Defendant argues that the officers had no right to look into defendant's car for his registration, for any belief that the vehicle was stolen is untenable. However, Officer Cahill had a suspicion that the car might have been stolen very recently. The argument overlooks defendant's inconsistent statements about how long he had had the car, his evasiveness about the car's contents, and his apparent lack of knowledge as to the whereabouts of the registration slip. Also, the officers knew from the license number that the vehicle was from the Stockton area; defendant, however, had produced a San Jose driver's license. Thus we conclude that it was reasonable to check defendant's car for a registration slip.

Without opening the car door, Officer Perry shone his flashlight into the car's interior. He saw two brown paper bags resembling bricks; he recognized the ‘bricks' as being in the usual package form in which marijuana is brought out of Mexico in commercial shipments, i.e., in a brick form (like a Kleenex box) and wrapped in coarse, light brown paper, and tied with a masking-type tape.

A police officer does not conduct an unlawful search by looking through a window, including a car window, at something which is in plain view. (People v. Terry (1969) 70 A.C. 427, 77 Cal.Rptr. 460, 454 P.2d 36, mod. 71 A.C. 101, 104, 77 Cal.Rptr. 460, 454 P.2d 36; People v. Berutko (1969) 71 A.C. 89, 96—98, 77 Cal.Rptr. 217, 453 P.2d 721; Bramlette v. Superior Court, supra, 273 A.C.A. at p. 910, 78 S.Ct. 532; People v. Samaniego (1968) 263 Cal.App.2d 804, 811, 69 Cal.Rptr. 904.) The fact that Officer Perry used a flashlight did not make his observations a search. (People v. Sjosten (1968) 262 Cal.App.2d 539, 546, 68 Cal.Rptr. 832; People v. Sackett (1968) 260 Cal.App.2d 307, 310, 67 Cal.Rptr. 157.) Further, ‘(r)easonable grounds for believing a package contains contraband may be adequately afforded by its shape, its design, and the manner in which it is carried.’ (People v. Superior Court (1969) 273 A.C.A. 493, 498, 78 Cal.Rptr. 153, 156; People v. Anderson (1968) 266 Cal.App.2d 125, 132—133, 71 Cal.Rptr. 827; People v. Benedict (1969) 2 Cal.App.3d 400, 403, 82 Cal.Rptr. 759.) In view of the foregoing, we are convinced that the marijuana was not revealed by an unlawful search, but was in plain view of the officers on legitimate business.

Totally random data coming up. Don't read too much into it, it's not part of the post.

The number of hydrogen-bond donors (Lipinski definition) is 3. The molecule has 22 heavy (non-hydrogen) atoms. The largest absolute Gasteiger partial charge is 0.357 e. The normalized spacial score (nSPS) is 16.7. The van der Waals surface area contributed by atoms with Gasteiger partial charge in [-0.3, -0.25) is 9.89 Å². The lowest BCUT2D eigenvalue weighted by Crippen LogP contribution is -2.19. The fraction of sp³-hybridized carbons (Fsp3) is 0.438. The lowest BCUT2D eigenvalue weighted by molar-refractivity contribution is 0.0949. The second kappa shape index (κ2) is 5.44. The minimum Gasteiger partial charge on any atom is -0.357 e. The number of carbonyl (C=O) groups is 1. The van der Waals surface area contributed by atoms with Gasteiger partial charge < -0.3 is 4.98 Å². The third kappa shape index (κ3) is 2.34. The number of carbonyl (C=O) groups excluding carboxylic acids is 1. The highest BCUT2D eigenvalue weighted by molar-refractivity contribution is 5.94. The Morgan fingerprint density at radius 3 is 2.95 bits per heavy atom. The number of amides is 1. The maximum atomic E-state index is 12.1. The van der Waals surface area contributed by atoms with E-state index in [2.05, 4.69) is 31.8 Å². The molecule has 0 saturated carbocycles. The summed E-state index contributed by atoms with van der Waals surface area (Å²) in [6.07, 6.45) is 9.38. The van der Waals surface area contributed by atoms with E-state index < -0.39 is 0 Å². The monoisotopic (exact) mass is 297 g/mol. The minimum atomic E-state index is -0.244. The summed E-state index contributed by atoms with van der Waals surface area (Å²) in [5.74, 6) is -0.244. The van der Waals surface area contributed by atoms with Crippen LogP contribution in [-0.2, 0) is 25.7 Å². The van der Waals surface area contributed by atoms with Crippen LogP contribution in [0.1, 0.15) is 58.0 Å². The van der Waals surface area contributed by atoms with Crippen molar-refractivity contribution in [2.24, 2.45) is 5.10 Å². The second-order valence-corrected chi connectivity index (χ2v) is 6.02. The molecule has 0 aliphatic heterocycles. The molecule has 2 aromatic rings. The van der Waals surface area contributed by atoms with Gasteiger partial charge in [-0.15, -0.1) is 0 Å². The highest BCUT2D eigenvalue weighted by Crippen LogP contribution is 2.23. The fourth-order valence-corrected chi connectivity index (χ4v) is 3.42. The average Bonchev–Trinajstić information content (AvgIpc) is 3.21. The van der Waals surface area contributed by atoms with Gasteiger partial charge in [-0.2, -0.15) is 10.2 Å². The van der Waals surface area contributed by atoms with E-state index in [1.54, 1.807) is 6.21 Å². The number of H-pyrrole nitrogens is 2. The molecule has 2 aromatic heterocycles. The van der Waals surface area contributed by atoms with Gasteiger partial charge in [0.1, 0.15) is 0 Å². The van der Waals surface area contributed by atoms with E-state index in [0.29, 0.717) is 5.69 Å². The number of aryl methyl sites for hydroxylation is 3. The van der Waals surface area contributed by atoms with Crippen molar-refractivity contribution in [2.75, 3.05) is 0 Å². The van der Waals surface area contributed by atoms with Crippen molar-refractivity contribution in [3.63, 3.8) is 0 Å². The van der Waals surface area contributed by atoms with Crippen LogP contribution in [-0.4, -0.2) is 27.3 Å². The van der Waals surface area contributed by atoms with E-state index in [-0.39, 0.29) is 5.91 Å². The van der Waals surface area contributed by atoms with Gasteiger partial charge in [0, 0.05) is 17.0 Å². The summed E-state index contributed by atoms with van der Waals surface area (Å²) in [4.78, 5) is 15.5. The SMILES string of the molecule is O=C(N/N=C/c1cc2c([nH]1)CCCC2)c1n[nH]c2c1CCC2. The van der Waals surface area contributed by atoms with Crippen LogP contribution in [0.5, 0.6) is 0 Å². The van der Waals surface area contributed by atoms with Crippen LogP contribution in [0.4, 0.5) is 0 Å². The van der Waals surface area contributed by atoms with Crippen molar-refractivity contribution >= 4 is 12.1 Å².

Defendant relies upon People v. Marshall (1968) 69 Cal.2d 51, 69 Cal.Rptr. 585, 442 P.2d 665. Marshall is distinguishable. There, the contraband was in a closed paper bag in an open box; the bag gave no visible exterior evidence as to its contents; and it was in a building in which a number of policemen were lawfully present, of whom several might have safeguarded the suspected contraband while another went for a search warrant. As pointed out in People v. Anderson, supra, 266 Cal.App.2d at page 132, 71 Cal.Rptr. at page 832:

'The distinction between the measures reasonably required by the discovery of suspected contraband in a vehicle capable of mobility and the presence of such contraband in a house is well recognized. (People v. Terry, 61 Cal.2d 137, 152—153, 37 Cal.Rptr. 605, 390 P.2d 381.)' (See also Chimel v. California (1969) 395 U.S. 752, 89 S.Ct. 2034, 23 L.Ed.2d 685, n. 9.)

The judgment is affirmed.

REGAN, Associate Justice.

FRIEDMAN, Acting P. J., and JANES, J., concur.